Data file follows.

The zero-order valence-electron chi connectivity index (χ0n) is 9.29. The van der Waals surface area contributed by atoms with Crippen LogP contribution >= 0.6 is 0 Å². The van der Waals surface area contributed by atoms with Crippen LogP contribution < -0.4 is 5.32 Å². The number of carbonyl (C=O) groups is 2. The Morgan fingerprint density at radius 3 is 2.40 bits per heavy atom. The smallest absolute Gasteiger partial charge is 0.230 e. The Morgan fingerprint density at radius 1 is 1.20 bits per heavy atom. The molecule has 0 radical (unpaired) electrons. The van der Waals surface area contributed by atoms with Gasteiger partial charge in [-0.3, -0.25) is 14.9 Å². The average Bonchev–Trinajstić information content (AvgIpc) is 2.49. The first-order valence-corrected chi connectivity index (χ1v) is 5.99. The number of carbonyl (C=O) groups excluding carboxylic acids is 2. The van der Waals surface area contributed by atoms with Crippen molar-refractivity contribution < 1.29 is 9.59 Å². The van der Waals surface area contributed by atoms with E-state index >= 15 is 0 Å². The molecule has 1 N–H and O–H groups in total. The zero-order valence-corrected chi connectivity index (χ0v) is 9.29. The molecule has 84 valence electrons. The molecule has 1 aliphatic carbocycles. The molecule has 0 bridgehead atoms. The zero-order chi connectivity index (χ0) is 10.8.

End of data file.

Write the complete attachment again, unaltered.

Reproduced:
The zero-order valence-electron chi connectivity index (χ0n) is 9.29. The van der Waals surface area contributed by atoms with Crippen LogP contribution >= 0.6 is 0 Å². The van der Waals surface area contributed by atoms with Crippen LogP contribution < -0.4 is 5.32 Å². The number of carbonyl (C=O) groups is 2. The Morgan fingerprint density at radius 3 is 2.40 bits per heavy atom. The smallest absolute Gasteiger partial charge is 0.230 e. The Morgan fingerprint density at radius 1 is 1.20 bits per heavy atom. The molecule has 0 radical (unpaired) electrons. The van der Waals surface area contributed by atoms with Gasteiger partial charge in [-0.3, -0.25) is 14.9 Å². The average Bonchev–Trinajstić information content (AvgIpc) is 2.49. The first-order valence-corrected chi connectivity index (χ1v) is 5.99. The number of carbonyl (C=O) groups excluding carboxylic acids is 2. The van der Waals surface area contributed by atoms with Crippen molar-refractivity contribution < 1.29 is 9.59 Å². The van der Waals surface area contributed by atoms with E-state index >= 15 is 0 Å². The molecule has 1 N–H and O–H groups in total. The zero-order valence-corrected chi connectivity index (χ0v) is 9.29. The molecule has 84 valence electrons. The molecule has 1 aliphatic carbocycles. The molecule has 0 bridgehead atoms. The zero-order chi connectivity index (χ0) is 10.8.